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We have f(x,y,z) at point $m$ the directional derivative is maximum at the direction of vector $u=(1,1,1)$ And is equal to $\sqrt{27}$

find for which a the directional derivative for f in point m in direction of vector (1,2,a) is 5?

Since the D'D at point $m$ is maximum at the direction of vector $u=(1,1,1)$ that means $\triangledown f(m)$ is equal to the direction of vector $u$ and the direction of $u$ is $\frac{u}{\left \| u \right \|}=\frac{1}{ \sqrt{3}}$ that is supposed to mean that gardient vector for $\triangledown f(m)=\alpha \vec{u}$ for some $\alpha\epsilon \mathbb{Z}$

Am I correct so far? and if that's so i dont know how to continue from here

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If the directional derivative of $f$ is at a maximum in some direction then $\nabla f$ points in that direction.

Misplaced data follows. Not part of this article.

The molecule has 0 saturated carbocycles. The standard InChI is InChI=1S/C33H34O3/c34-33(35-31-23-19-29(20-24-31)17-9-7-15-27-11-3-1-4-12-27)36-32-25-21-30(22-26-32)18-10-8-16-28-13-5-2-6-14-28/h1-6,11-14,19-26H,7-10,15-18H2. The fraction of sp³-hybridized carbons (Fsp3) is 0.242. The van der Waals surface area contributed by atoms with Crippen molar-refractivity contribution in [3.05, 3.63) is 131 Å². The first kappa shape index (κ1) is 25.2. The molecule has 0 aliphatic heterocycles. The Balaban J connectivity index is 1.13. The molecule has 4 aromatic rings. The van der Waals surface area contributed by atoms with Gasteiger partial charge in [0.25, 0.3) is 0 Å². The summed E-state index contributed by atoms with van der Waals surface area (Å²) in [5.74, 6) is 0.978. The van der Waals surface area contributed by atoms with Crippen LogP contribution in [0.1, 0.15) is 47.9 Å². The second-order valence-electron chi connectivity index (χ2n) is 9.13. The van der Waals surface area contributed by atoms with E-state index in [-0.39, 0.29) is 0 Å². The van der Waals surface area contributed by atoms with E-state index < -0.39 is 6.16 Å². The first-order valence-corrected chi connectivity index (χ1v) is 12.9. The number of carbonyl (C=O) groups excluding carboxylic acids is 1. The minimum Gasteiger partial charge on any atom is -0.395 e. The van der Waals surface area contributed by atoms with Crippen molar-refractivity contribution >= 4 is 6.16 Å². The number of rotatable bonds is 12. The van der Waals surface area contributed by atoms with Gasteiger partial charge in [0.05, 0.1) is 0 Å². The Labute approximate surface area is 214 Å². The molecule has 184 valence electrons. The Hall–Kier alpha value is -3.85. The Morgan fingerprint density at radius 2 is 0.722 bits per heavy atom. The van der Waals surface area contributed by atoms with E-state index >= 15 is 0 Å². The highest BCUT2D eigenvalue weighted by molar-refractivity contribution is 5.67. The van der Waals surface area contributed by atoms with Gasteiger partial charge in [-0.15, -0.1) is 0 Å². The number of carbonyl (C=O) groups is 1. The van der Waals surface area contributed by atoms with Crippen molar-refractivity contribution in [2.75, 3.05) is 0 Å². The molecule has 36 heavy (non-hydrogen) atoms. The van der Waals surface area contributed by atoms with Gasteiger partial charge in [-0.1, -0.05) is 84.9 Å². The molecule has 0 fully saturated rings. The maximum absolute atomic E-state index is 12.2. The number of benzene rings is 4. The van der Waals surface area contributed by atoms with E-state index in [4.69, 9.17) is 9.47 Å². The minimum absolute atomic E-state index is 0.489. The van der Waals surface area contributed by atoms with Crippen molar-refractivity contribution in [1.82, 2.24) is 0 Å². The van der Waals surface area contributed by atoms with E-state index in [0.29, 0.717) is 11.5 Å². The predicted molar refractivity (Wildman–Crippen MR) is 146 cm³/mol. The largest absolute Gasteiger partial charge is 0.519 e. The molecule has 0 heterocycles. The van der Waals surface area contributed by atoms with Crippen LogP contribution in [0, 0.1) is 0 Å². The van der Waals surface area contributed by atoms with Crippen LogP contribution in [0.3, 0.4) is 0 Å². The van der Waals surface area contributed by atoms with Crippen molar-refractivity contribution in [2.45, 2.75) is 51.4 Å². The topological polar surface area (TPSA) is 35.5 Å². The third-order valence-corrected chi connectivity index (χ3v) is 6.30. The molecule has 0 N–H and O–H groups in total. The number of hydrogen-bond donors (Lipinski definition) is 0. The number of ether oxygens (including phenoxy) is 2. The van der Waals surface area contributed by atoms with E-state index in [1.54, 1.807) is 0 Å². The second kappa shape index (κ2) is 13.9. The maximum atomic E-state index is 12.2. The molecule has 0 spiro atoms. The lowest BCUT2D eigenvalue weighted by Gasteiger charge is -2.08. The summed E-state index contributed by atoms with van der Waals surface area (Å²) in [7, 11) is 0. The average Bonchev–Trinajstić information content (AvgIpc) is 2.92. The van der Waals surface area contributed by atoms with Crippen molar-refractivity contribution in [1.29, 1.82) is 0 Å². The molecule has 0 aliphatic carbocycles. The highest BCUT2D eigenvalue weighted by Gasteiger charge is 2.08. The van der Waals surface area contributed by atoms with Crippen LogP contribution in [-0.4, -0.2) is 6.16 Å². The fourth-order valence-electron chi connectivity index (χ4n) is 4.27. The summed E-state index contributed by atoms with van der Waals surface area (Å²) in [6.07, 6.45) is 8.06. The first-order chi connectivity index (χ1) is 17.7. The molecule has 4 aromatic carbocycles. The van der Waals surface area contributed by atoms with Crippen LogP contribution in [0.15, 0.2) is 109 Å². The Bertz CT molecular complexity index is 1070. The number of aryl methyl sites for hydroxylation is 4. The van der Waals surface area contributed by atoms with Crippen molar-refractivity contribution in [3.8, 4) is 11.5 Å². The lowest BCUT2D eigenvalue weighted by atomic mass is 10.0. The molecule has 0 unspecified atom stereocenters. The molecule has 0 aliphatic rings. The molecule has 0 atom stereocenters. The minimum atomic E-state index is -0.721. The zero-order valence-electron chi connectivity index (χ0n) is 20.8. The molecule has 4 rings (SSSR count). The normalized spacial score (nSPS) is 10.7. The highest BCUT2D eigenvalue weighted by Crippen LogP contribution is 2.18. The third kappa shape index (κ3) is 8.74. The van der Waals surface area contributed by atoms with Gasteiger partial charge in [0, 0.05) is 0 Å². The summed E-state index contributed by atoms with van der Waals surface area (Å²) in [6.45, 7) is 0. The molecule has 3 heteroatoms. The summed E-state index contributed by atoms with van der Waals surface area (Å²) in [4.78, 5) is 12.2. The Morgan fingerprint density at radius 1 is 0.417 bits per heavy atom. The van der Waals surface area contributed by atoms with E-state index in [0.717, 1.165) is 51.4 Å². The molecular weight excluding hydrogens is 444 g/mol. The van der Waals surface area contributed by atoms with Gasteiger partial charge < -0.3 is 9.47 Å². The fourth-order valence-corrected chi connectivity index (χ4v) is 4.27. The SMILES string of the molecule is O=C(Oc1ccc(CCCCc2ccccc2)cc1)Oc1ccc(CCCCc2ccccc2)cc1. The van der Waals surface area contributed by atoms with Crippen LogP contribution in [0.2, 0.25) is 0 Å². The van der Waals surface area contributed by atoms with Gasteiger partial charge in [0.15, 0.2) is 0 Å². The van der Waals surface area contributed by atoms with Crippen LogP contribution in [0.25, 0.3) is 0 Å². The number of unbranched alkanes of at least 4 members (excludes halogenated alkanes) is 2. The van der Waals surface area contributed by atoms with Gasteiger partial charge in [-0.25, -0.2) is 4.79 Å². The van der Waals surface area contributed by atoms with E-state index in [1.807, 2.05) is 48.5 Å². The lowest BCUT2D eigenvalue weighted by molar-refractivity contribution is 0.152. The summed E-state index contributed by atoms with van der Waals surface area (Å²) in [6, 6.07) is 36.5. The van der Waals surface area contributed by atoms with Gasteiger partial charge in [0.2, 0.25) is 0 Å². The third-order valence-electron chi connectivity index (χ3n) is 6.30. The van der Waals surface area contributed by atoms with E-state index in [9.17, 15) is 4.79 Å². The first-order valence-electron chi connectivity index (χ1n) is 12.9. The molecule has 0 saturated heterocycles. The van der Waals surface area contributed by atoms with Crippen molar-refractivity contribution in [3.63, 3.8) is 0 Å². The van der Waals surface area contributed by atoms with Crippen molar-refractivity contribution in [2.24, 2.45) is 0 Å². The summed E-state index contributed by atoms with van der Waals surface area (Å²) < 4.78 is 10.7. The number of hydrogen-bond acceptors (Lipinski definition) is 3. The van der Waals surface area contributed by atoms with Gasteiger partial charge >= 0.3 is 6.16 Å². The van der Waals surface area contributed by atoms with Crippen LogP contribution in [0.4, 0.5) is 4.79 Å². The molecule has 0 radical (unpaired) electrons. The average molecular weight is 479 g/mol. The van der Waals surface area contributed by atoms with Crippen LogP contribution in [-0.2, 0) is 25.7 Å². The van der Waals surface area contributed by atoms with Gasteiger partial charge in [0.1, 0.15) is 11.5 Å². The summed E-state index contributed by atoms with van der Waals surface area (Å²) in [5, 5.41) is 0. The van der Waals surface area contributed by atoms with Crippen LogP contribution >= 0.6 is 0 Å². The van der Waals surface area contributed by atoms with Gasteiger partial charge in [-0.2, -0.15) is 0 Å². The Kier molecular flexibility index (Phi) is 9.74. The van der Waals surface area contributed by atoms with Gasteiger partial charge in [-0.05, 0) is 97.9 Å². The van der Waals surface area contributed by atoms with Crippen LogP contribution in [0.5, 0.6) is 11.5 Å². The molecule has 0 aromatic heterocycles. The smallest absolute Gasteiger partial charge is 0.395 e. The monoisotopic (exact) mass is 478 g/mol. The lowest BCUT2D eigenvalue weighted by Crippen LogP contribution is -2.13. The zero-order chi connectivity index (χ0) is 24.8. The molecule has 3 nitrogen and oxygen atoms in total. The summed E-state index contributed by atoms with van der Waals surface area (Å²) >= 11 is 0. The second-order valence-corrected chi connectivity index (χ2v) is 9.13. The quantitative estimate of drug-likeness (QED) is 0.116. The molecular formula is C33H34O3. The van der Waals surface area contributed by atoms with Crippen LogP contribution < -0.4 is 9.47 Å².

What is $\nabla f$

$\nabla f = \mu (1,1,1)\\ \nabla f \cdot (\frac{1}{\sqrt 3},\frac{1}{\sqrt 3},\frac{1}{\sqrt 3}) = \sqrt {27}\\ \mu\sqrt 3 = \sqrt {27}\\ \mu = 3\\ \nabla f = (3,3,3)$

What is the directional derivative in the direction $(1,2,a)$?

$\nabla f\cdot \frac {(1,2,a)}{\|(1,2,a)\|} = \frac {9+3a}{\sqrt {5+a^2}}$

We have been told that this equals $5$

$\frac {9+3a}{\sqrt {5+a^2}} = 5\\ 9+3a = 5\sqrt {5+a^2}$

Square both sides and solve the quadratic for $a.$

$81 + 54a + 9a^2 = 125 + 25a^2\\ 16a^2 - 54a + 44 = 0\\ 2(8a - 11)(a-2)=0\\ a = \frac {11}{8}, 2$

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